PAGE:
Facilitating dialogues across time, Open Storage draws connections between contemporary works of varying media, including photography, painting and mixed media, with paintings and sculptures that exemplify the Renaissance, Baroque and Modern periods of the 16th through19th centuries. The works also span geographic areas between North and South American, European and African continents. Installed in salon-style groupings, the exhibition explores themes pervasive throughout art history and into the present day, including portraiture and the construction of identity, maternity and the feminine divine, and depictions that express spirituality in everyday life.

Ranging from documentary-style to idealized images, artist self-portraits have existed for millennia. Open Storage offers examples of this genre through time, positing family origins and domestic life as reoccurring and foundational tropes to the formation of personal identity.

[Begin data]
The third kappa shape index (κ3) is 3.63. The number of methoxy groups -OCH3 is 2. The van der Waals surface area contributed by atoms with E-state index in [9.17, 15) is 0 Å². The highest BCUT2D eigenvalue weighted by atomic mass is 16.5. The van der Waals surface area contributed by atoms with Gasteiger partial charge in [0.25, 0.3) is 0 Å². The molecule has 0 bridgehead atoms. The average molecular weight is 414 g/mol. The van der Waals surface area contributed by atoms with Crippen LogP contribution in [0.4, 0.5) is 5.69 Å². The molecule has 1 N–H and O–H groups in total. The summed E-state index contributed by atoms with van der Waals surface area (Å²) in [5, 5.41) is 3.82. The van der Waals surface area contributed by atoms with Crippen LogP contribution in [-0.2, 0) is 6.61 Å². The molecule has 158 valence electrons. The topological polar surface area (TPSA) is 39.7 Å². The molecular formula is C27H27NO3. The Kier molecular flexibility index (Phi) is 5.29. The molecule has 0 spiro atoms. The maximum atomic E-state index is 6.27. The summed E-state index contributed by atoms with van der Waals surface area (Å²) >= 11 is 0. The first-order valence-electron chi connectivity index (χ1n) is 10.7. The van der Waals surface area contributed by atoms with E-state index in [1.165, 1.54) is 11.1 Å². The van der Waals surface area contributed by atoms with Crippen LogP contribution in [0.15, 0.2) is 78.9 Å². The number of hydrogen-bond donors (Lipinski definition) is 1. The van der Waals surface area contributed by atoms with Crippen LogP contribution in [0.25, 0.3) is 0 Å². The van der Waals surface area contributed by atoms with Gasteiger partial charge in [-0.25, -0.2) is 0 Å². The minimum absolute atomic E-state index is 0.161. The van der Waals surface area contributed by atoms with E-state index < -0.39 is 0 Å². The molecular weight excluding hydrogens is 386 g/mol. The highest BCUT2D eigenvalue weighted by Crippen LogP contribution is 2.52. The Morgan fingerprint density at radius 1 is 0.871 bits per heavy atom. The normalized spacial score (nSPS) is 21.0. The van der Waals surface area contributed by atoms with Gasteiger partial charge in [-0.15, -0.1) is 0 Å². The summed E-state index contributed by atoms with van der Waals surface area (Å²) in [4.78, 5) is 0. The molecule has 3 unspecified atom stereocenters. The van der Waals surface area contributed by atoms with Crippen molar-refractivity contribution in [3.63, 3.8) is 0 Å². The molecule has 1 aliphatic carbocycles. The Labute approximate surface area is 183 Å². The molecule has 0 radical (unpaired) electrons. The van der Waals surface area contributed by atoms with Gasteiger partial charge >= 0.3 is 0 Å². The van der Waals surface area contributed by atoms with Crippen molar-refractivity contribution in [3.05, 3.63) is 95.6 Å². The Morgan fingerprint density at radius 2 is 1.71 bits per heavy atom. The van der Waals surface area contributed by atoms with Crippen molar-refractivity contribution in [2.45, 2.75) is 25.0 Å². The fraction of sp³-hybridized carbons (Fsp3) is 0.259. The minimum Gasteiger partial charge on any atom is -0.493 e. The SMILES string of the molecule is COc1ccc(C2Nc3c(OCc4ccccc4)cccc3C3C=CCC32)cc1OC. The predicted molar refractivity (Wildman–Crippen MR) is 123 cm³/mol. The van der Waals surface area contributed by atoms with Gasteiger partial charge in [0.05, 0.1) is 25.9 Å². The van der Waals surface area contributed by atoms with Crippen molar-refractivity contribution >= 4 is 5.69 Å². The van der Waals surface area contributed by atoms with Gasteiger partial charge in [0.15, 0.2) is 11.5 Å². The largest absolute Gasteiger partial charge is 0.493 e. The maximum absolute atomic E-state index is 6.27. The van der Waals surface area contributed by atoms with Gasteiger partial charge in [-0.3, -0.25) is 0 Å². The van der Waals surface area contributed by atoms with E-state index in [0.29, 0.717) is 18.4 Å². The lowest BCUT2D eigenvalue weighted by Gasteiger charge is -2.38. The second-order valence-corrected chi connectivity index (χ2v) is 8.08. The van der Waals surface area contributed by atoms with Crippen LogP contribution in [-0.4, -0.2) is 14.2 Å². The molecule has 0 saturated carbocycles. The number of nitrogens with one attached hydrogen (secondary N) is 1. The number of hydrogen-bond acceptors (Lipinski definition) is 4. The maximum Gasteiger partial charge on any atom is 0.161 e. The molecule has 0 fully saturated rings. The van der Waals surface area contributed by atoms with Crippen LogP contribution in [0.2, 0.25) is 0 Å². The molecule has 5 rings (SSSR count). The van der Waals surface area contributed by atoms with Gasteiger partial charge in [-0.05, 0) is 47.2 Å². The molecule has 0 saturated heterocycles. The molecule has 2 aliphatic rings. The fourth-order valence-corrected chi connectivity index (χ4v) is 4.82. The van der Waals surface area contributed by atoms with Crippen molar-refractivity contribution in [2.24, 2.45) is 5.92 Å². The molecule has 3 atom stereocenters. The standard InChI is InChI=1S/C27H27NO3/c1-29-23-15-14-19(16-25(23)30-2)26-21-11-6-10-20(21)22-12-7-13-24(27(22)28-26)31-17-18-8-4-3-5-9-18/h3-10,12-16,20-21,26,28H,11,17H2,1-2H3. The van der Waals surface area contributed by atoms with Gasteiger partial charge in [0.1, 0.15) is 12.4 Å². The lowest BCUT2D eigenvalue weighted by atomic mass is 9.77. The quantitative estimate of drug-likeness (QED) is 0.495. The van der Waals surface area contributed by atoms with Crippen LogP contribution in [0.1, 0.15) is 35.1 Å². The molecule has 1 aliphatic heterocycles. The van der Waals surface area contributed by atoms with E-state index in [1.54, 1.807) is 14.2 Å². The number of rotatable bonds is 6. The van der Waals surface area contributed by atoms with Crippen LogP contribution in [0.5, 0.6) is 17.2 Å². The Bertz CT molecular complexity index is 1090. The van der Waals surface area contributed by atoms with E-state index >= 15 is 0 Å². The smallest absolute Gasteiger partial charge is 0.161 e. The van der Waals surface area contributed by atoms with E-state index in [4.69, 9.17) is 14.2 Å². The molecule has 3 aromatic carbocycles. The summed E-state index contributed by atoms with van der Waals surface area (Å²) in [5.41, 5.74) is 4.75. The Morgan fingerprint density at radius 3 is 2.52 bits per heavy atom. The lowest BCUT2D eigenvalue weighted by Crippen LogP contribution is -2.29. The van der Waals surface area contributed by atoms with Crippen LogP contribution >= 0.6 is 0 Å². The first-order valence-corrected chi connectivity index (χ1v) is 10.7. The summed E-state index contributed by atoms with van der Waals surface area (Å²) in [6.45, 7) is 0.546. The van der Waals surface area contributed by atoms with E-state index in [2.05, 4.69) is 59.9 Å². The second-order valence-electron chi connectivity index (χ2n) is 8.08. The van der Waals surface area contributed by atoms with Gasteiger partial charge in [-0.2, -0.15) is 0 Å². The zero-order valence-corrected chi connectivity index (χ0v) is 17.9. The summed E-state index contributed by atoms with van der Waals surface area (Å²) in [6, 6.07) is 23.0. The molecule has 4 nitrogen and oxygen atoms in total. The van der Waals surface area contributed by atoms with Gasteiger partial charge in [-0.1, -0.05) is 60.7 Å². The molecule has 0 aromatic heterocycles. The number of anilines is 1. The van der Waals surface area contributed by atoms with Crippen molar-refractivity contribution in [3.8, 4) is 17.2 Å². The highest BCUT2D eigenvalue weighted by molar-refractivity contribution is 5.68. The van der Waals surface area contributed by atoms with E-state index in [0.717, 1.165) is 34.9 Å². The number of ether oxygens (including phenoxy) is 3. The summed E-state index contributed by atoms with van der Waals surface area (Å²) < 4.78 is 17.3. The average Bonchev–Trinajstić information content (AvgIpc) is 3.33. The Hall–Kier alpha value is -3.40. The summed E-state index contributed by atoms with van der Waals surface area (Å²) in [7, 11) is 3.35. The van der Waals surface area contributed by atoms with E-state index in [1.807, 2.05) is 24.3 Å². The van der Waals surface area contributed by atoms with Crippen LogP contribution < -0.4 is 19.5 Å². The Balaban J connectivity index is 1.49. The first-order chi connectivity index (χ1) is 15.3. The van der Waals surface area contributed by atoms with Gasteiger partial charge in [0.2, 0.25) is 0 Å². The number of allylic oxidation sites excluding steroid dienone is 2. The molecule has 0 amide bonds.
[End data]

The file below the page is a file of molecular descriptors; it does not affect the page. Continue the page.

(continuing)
A portrait can signify and legitimize personhood, humanity or status, corroborating a place in history. The commissioning and creation of portraits and their subsequent display strategically affects perception of the subject. In Open Storage, the transformative power of portraiture is explored through portrayal of subjugated communities, including previously excluded depictions of Black and queer life, challenging the socio-cultural preconceptions in the museum institution.

The female form is another prominent subject in Open Storage, with works referencing the artistic conventions of pose and presentation of the feminine figure. Additional works evoke and reinterpret religious and mystical iconography, particularly that of the Madonna figure, who often signifies the opposing ideals of maternal protection and virginal purity.

Ever-present in the display and interpretation of Open Storage are the questions: Who is being depicted? By whom? For whom? Open Storage provides a sampling of the myriad figures and identities—real or imagined—that have been rendered by artists over time. These works question whose image may not be represented while imagining what future portraits may look like.

For more information on specific works, visit open-storage.org.


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The press release and the photographs are courtesy of the gallery and the artists.